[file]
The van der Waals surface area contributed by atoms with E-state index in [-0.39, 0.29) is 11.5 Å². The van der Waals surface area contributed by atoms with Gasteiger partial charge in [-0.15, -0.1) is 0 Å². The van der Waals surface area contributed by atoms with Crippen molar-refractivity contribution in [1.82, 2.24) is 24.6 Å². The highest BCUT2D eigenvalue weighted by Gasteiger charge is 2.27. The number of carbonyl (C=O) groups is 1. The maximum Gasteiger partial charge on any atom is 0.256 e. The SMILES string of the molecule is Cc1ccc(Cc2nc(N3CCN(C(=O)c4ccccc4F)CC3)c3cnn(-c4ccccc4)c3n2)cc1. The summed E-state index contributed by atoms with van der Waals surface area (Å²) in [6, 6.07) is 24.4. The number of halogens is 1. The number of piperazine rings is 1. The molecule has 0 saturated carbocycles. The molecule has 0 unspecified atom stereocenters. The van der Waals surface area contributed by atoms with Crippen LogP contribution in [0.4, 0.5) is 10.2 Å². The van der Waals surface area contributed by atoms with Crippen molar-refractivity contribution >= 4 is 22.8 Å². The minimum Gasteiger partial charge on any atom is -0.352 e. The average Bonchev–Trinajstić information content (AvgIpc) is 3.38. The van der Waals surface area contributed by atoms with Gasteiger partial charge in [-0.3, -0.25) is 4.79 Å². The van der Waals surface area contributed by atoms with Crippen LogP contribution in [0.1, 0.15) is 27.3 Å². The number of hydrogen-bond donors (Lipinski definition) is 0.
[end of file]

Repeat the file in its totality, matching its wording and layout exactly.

The van der Waals surface area contributed by atoms with E-state index in [-0.39, 0.29) is 11.5 Å². The van der Waals surface area contributed by atoms with Gasteiger partial charge in [-0.15, -0.1) is 0 Å². The van der Waals surface area contributed by atoms with Crippen molar-refractivity contribution in [1.82, 2.24) is 24.6 Å². The highest BCUT2D eigenvalue weighted by Gasteiger charge is 2.27. The number of carbonyl (C=O) groups is 1. The maximum Gasteiger partial charge on any atom is 0.256 e. The SMILES string of the molecule is Cc1ccc(Cc2nc(N3CCN(C(=O)c4ccccc4F)CC3)c3cnn(-c4ccccc4)c3n2)cc1. The summed E-state index contributed by atoms with van der Waals surface area (Å²) in [6, 6.07) is 24.4. The number of halogens is 1. The number of piperazine rings is 1. The molecule has 0 saturated carbocycles. The molecule has 0 unspecified atom stereocenters. The van der Waals surface area contributed by atoms with Crippen LogP contribution in [0.4, 0.5) is 10.2 Å². The van der Waals surface area contributed by atoms with Crippen molar-refractivity contribution >= 4 is 22.8 Å². The minimum Gasteiger partial charge on any atom is -0.352 e. The average Bonchev–Trinajstić information content (AvgIpc) is 3.38. The van der Waals surface area contributed by atoms with Gasteiger partial charge in [-0.3, -0.25) is 4.79 Å². The van der Waals surface area contributed by atoms with Crippen LogP contribution in [0.1, 0.15) is 27.3 Å². The number of hydrogen-bond donors (Lipinski definition) is 0.